Permits tucked away in our packs, we boarded the bus to the Happy Isles trailhead in order to begin the steep four-miles and change ascent to Little Yosemite Valley backpacker camp.
We climbed hefty carved stairs up 2,000 feet from the valley past Vernal and Nevada Falls and alongside the Merced River.
We arrived at the campground, which was enclosed in a grid of massive felled trees. We found a nice little spot to call home for the night and set about the usual preparations of building our fort and assembling dinner.
The temperature dropped into the high 20s and we debated calling it a very early night until we wandered by the community fire. Greeted by the warmth of the flames and a circle of friendly faces from all reaches of the country, we settled down to make some friends.
Gathered around the fire we met folks from various reaches of the country, as far as Alaska and as near as San Diego. We all shared our plans the day – many with sights set on Half Dome, some planning to explore some nearby fairly chilly swimming holes, and others with distance across the mountains in mind.
Josh and I planned to do a double summit: Half Dome and Cloud’s Rest. It was an ambitious day, so when we were finally able to bear parting with the warmth of the fire and the wonderful company, we found our way to our tent, planning to wake before the sun.
When the alarm blared its early-morning alert, my eyes blinked open to a stunning darkness. My nose was icy cold. I could feel the wall of cold air that my warm exhale met in the pre-dawn air.
I burrowed deep into my sleeping back to warm up my nose and prepare for the morning, murming to my partner that it was “time to make moves.”
Bleary-eyed and a bit chilly, we stuffed our packs full of supplies and made our way out of the camp by light of our head lamps – the sun was also trying to shake the draw of slumber, with the early hints of light casting through the trees.
We had just about three-and-a-half miles to cross before we would hit the famed cables of the Half Dome ascent, our first summit. We walked briskly, trying to keep ahead of the 4 a.m. risers who had left from the valley. This hike is reknown, and because of that, rather crowded. Beating the crowds means you don’t have to share the cables, which are, admittedly, rather treacherous and certainly both a phsyical and mental challenge.
The sooner we arrived, the more space and the more we controlled the pace. But that three-ish miles had to be earned with about 2,900 feet of ascent, starting immediately.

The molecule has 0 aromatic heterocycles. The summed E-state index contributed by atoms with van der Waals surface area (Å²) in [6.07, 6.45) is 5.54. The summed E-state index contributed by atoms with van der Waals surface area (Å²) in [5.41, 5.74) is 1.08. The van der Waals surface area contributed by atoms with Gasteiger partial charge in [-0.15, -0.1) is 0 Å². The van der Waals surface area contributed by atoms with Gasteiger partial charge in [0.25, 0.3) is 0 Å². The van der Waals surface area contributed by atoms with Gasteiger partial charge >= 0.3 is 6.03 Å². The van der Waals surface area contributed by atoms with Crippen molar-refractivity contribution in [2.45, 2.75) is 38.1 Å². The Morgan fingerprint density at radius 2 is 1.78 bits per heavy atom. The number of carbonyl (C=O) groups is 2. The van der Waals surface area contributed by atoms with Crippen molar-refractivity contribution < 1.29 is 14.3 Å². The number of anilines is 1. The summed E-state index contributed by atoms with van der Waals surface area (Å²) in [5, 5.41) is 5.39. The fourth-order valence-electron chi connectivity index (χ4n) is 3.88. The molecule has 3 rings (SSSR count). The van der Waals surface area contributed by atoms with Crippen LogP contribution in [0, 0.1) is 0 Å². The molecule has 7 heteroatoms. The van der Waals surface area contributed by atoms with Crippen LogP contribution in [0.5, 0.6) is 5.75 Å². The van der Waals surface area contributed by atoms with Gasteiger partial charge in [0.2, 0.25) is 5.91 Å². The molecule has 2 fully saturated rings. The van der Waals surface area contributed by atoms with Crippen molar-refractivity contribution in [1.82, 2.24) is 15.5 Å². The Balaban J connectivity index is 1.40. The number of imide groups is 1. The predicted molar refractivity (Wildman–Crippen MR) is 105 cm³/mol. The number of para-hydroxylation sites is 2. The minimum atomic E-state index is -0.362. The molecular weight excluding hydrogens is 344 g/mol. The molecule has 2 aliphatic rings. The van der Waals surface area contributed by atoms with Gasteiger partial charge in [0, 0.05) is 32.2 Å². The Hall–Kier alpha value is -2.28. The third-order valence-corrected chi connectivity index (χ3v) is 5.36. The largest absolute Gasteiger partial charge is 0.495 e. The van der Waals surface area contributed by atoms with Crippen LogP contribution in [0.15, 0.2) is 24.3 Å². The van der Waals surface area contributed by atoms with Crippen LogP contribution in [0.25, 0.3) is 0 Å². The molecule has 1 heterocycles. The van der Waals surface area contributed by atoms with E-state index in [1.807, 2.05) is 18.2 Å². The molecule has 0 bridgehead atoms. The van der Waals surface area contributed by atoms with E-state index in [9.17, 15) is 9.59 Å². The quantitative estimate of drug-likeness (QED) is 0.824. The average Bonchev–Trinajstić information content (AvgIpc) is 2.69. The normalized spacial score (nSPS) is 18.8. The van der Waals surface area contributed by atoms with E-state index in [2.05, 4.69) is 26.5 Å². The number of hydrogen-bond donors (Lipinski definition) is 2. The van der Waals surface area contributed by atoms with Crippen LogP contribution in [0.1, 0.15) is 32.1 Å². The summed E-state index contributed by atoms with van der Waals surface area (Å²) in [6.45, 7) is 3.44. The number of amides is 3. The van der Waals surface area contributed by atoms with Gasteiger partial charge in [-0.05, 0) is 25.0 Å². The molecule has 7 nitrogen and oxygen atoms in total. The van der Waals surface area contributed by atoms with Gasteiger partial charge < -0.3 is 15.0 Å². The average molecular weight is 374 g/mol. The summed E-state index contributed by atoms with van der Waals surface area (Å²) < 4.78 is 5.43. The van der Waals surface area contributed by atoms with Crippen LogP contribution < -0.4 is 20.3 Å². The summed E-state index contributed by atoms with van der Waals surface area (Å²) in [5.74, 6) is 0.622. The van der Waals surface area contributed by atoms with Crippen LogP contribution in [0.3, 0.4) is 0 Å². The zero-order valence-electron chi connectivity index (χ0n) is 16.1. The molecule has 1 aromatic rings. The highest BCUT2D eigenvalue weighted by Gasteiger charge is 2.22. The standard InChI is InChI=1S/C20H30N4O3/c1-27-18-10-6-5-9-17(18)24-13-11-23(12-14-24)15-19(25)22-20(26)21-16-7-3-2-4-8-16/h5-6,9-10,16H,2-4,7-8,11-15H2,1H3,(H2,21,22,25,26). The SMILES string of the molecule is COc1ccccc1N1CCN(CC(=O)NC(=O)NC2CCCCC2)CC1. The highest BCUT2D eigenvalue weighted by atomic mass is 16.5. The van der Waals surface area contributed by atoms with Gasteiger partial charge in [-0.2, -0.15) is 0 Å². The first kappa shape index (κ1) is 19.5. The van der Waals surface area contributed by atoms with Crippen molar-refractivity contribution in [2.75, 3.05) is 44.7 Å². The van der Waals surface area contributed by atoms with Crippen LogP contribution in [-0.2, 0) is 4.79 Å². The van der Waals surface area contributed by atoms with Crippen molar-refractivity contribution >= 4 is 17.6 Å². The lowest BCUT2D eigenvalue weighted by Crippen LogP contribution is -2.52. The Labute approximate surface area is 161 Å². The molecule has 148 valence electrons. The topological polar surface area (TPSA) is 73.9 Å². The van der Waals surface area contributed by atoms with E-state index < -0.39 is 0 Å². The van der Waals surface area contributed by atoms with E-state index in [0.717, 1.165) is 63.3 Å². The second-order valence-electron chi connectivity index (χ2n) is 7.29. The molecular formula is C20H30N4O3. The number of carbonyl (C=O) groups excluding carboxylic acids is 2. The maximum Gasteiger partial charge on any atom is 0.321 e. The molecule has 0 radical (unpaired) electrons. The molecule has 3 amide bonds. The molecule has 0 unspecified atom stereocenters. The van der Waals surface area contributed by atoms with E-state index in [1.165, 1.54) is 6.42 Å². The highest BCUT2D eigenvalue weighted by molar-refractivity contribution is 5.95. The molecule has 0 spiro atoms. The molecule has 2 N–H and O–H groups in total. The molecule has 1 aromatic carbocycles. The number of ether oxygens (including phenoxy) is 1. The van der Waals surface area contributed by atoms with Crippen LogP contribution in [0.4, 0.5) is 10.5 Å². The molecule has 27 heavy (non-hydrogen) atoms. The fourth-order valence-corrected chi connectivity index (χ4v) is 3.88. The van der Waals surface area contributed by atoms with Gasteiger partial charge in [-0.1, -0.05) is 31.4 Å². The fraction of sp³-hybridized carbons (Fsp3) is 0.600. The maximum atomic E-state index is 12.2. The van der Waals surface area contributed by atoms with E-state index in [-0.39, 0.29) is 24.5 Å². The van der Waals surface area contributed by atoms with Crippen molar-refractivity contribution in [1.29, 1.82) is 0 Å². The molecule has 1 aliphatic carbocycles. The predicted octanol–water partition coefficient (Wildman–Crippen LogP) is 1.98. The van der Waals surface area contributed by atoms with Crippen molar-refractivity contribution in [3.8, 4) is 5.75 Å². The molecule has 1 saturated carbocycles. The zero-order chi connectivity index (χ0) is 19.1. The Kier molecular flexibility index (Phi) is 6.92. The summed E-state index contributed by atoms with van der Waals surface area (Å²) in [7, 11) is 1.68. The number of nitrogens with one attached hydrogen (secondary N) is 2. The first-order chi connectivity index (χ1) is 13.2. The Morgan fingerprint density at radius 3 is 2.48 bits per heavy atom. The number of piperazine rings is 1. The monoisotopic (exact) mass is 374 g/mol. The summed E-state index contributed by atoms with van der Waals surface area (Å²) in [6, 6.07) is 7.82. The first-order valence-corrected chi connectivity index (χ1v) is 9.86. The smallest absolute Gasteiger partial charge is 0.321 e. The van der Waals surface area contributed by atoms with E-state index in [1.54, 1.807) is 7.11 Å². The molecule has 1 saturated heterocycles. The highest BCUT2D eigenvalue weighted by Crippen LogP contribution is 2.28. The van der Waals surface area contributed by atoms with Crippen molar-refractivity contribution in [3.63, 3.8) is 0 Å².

Half Dome sits at 8,839-feet high with the last four hundred feet climbing straight up the mountain side, assisted by cables so that you don’t need to use rock climbing equipment. Every few feet there is a wooden board that is bolted into the moutain where you can prop yourself to catch your breath.
The approach is tough and not for the faint of heart. When we arrived at the base, I immediately put on my gloves, strapped on my pack, and grabbed the cables.
I didn’t want to allow time for my mind to decide that I didn’t want to make the ascent (a conversation I had with myself about midway up).
I high-fived a girl from our camp who stood there, trying to determine if she was going to do it. I told her I was scared, too, and together, we began our ascent.
I led, at apparently, a blistering pace. Fear is a good motivator. And before we knew it, breathing hard, fighting fatigued arms, and questioning our decision-making paradigm, we were nearing the finish line.
I joke – but it is not an easy hike. People have died on this hike.
One thing that I found rather refreshing was how honest people are at the summit. As we cast long and happy gazes out across the valley, we voiced our nerves about the descent. Standing at nearly 9,000 feet above sea level, only with people who had just accessed the summit the same way you had, is a safe space to share your fears.
But, this was not our only summit of the day. So after a hearty snack and wandering around the rocky face, Josh and I began our descent amidst the hoardes of early risers who were now making their ascent.
Coach Josh helped us navigate, one wooden resting spot at a time. Once you’re on your descent from Half Dome, you’ve got a lot more experience than most of the people on the rise.
Together, we found our way back to the subdome.
Grinning ear to ear, we took our rest and regrouped to make our move toward our next rise into the clouds.